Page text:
Parents can also insist where appropriate that their child not be given supports during such testing that are otherwise not provided for the child at school.  Many schools without discussion with parents slip additional services into the IEP only for state testing.  When they do so, it is clearly for the benefit of the school’s performance scores rather than the child, and can undermine the usefulness of the testing for parents.

Most important, parents should not just buy into a school District’s contention that it is the testing that is at fault — rather than that the District has in fact failed to properly educate the students with special needs.   For all of the “progress reports” based on subjective reporting that parents receive from the teachers during the year, an objective state-wide test can sometimes expose this alleged “progress” as less than meaningful.

By way of example, the students in Oklahoma with the more unusual circumstance of deafness or brain damage as discussed in the attached news report do not make up the near 50% of the special education students who failed in reading.   Certainly the actual reading instruction for students with special needs in Oklahoma schools should be heavily scrutinized.

For these reasons, all parents of children in the special education system should be careful about too quickly joining the educators’ call for reduced state testing, and examine instead whether such testing has in fact revealed deficiencies in the services provided by the school.

Remember, in Pennsylvania, Delaware and New Jersey, students with special needs are entitled to programming that provides “meaningful education,” which requires “significant learning” that accounts for a child’s aptitude.   State testing can be a tool to measure whether your school is meeting your child’s needs.

Jerry Tanenbaum, Special Education attorney in PA & NJ

New Special Needs Communication Technology for Students with Autism or Other Disabilities

A father of a non-verbal child with Autism has developed a new communication app that relies on symbols (like the PEC system) for a non-verbal person to communicate with others.  It could be a good addition to special education programming in school for all children with special needs who require a pictorial method of communication.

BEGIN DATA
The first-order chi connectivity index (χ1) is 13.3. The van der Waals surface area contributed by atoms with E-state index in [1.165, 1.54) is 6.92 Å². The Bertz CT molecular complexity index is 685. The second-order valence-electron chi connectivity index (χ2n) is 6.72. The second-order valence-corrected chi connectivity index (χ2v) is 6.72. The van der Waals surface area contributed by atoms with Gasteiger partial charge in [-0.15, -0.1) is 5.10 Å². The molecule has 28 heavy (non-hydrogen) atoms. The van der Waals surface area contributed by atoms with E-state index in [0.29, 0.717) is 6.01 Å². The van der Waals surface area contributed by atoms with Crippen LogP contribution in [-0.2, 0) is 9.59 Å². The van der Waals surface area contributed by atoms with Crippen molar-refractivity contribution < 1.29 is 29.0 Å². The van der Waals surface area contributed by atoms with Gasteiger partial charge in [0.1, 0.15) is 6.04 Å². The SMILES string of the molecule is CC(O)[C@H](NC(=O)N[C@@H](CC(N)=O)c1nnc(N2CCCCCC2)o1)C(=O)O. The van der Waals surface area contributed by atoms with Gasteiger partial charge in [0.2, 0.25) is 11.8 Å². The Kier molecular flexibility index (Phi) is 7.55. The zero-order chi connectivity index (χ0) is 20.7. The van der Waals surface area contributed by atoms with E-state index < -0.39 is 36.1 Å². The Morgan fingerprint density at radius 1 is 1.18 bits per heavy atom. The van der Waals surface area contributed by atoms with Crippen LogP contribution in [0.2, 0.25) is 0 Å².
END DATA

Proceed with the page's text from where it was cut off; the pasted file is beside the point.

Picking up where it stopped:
Most existing systems do not allow for sending messages and e-mails to others utilizing a pictorial system, and instead require the person with autism to be at the same device screen as the person he is communicating with.

This device allows the non-verbal person to communicate with friends, teachers, family and others – so long as they also understand the pictorial message.  It appears to open up an area of vastly increased opportunities for reciprocal social communication for non-verbal persons with Autism or other disabilities who are otherwise not able to utilize the common keyboard to express their ideas.

I have no personal experience with this app, so am not vouching for it by any means — but it seems like a great addition to the existing technology and is at least worth knowing about.  Here is a link:  http://israel21c.org/people/new-israeli-app-for-special-needs-communication/?utm_content=buffer9a7fe&utm_medium=social&utm_source=facebook.com&utm_campaign=buffer

New uses of such technology should regularly be reviewed by parents of children with special needs so that they know the up-to-date options.

I can certainly envision the incorporation of such a device as this into a child’s school special education program (IEP), including possible group programming among a number of non-verbal students.

Leave it to a Parent to have recognized the value in this added component.

Jerry Tanenbaum, NJ and PA education attorney



Students with Autism Benefit from Play Therapy

“Play therapy,” such as DIR, for students with autism has been known to be effective for a long time now by many who are in or are working with the autism community, but until recently has lacked scientific proofs. 

This is a CBS News report of scientific studies from York University in Canada that have resulted in research based data that supports the efficacy of this type of training.

You can view it here:  https://www.youtube.com/watch?v=D2MZw7Ugccw&feature=youtu.be

It is not surprising to me that the ability to engage and interrelate with our peers is developed in the young through play.  Children with autism are often deprived of that development due to deficits that – without appropriate training – overwhelm them and cause them and their non-autistic peers to withdraw from each other.

For parents of children with autism, these “play-based” therapies are certainly worth looking into, and the growing scientific support can be utilized to seek such therapies in a school-based setting.